The goals of peer review are 1) to help improve your classmate's paper by pointing out strengths and weaknesses that may not be apparent to the author, and 2) to help improve editing skills.
Read the paper twice, once to get an overview of the paper, and a second time to provide constructive criticism for the author to use when revising his/her paper. Answer the questions below:
1) Were the basic sections (Introduction, Conclusion, Literature Cited, etc.) adequate? If not, what is missing?
2) Did the writer use subheadings well to clarify the sections of the text? Explain.
3) Was the material ordered in a way that was logical, clear, easy to follow? Explain.
4) Did the writer cite sources adequately and appropriately? Note any incorrect formatting.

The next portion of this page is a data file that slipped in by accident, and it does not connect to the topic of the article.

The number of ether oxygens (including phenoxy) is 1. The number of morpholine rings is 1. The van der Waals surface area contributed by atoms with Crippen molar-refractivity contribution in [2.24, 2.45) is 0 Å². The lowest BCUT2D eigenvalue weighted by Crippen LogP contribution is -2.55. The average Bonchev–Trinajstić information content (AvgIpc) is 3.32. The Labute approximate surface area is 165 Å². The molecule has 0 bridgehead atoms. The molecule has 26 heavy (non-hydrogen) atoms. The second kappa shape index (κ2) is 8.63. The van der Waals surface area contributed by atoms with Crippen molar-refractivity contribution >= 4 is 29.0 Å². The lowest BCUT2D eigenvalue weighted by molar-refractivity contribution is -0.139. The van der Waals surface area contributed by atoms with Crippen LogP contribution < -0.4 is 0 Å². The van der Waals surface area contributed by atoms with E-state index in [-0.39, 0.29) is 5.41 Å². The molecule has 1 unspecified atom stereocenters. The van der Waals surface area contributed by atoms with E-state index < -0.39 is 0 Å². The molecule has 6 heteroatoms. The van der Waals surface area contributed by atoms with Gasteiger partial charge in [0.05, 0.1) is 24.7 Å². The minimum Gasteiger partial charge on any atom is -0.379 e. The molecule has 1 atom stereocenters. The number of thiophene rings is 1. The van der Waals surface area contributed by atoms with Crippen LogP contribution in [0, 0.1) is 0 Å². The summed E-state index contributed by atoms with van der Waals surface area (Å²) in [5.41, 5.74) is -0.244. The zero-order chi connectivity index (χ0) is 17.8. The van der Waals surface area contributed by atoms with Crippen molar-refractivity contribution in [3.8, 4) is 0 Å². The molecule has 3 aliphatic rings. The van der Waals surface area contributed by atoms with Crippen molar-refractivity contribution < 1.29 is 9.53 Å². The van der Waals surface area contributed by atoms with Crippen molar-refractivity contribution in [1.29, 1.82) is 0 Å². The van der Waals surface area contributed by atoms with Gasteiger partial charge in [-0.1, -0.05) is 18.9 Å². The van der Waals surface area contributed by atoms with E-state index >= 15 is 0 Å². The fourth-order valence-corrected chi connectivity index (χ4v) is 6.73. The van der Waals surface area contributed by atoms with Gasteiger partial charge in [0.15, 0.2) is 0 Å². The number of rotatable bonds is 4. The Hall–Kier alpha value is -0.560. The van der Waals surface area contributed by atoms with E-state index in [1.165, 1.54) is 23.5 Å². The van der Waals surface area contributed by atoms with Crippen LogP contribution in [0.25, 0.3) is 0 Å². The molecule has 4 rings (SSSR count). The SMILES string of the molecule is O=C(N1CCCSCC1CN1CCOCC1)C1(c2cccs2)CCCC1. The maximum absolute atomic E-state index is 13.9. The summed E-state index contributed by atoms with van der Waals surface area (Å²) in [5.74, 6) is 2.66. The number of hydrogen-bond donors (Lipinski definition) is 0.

5) Were all the citations in the text listed in the Literature Cited section? Note any discrepancies.
GRAMMAR AND STYLE (20%)
6) Were there any grammatical or spelling problems? Where?
7) Was the writer's writing style clear? Were the paragraphs and sentences cohesive?
8) Did the writer adequately summarize and discuss the topic? Explain.
9) Did the writer comprehensively cover appropriate materials available from the standard sources? If no, what's missing?
10) Did the writer make some contribution of thought to the paper, or merely summarize data or publications? Explain.
(adapted from material found at: http://serc.carleton.edu/introgeo/peerreview/forms.html, accessed February 2011)